Each year, countless personal money managers use the first quarter to assess their finances. The New Year represents a fresh start, so January, February and March lend themselves to financial health checks, which can be quite revealing.
Unfortunately it isn’t always good news, especially considering the season. Christmas spending comes due during the first quarter, as well as insurance policy premiums and other annual renewals. As if that isn’t enough, cold weather complicates the picture, pushing energy spending well-beyond average monthly levels.
Though it may seem like financial forces are working against you, your early-year evaluation can actually keep you focused for the rest of the year. Use the following tips to your advantage, keeping you on track toward a balanced budget in 2015.
Assess Your Debt
It is hard to make headway eliminating personal debt, until you know exactly where you stand financially. Evaluating your finances at the beginning of the year gives you the tools you need to create your annual budget. Start by creating a spending ledger, broken down into common categories like these:
The precise categories matter less than your dedication making entries to your spending ledger. As long as you understand your own system and account for all of your outgoing cash, your budget categories need not be the same as your neighbor’s. Your goal is to track spending for a minimum of one to three months.
As you accumulate data, you’ll notice patterns emerging, which is exactly the feedback you are looking for. Repeating costs, like mortgage payments and monthly contract obligations stand out because they are included each and every month. These “fixed” costs represent your baseline spending. With a few months’ worth of spending information, you’ll also see where the highest levels of discretionary spending occur. Recreation, fashion and others spending areas are ultimately some of your best targets for debt reduction, because they are not essential purchases.
Millions of UK residents fear falling behind during the first few months of each year. If your cash flow slows, you may need to parcel-out funds precisely, in order to stay a step ahead of debt collectors. As you analyze your spending data, note the most essential payments contained within your monthly budget and proceed accordingly.
Paying ahead on a credit account, for example, may not be your best approach when the mortgage payment is about to come due. Likewise, devoting your entire basket of resources to appease a single creditor may leave you vulnerable with other parties. Remember, you are ultimately responsible for protecting your credit and erasing debt, so don’t be pressured by aggressive tactics from creditors. There are also quick and easy solutions for making ends meet should you have the need.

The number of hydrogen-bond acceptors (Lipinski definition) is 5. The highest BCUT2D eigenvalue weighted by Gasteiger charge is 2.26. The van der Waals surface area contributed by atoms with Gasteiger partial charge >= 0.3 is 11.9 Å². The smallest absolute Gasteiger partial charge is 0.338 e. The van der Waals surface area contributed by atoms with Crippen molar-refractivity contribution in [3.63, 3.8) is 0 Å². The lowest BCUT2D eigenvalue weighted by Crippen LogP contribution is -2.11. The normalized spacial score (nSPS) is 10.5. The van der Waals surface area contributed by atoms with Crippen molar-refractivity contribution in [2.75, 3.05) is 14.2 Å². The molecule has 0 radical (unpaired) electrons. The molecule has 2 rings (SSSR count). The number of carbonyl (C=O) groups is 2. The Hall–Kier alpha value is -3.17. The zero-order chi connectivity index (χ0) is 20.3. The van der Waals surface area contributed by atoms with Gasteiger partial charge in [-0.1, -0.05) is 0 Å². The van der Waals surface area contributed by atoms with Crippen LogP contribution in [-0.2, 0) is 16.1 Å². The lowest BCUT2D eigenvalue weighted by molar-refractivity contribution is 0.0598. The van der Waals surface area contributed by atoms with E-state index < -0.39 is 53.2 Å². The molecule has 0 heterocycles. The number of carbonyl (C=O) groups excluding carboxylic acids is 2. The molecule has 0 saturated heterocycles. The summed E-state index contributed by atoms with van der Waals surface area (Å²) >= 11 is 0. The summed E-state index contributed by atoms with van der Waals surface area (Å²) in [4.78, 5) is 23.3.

Set Long Term Goals
Effective money management accounts for immediate daily needs, but you must also consider a long-term debt reduction strategy. As you gain control of personal cash flow and budgeting, look beyond making ends meet, toward eliminating debt.
Spending is at the heart of ongoing debt problems, so staying true to your budget is an essential first-step toward reducing debt. To keep downward pressure on your personal spending levels, set goals for reducing monthly discretionary buys. Use the money you save each month to make higher payments on outstanding debt. Not only will you accelerate your debt repayment timetable, but you’ll also save money on interest payments.
If you find it difficult to maintain long-term budget disciple, consider a formal Debt Management Plan, which establishes guidelines for paying-down debt balances. The agreements outline repayment terms overseen by the Financial Conduct Authority (FCA). As long as creditors agree to the arrangement and you keep pace with repayment, this structured payback might be your best option.
First quarter finances paint a bleak picture for families facing Christmas payments and other debt. Fortunately, with a little discipline, climbing out of debt is within reach. Use these and other common sense approaches to reduce your outstanding balances and ease financial pressure. Above all, keep good terms with creditors to protect your rating, and always face repayment problems head-on.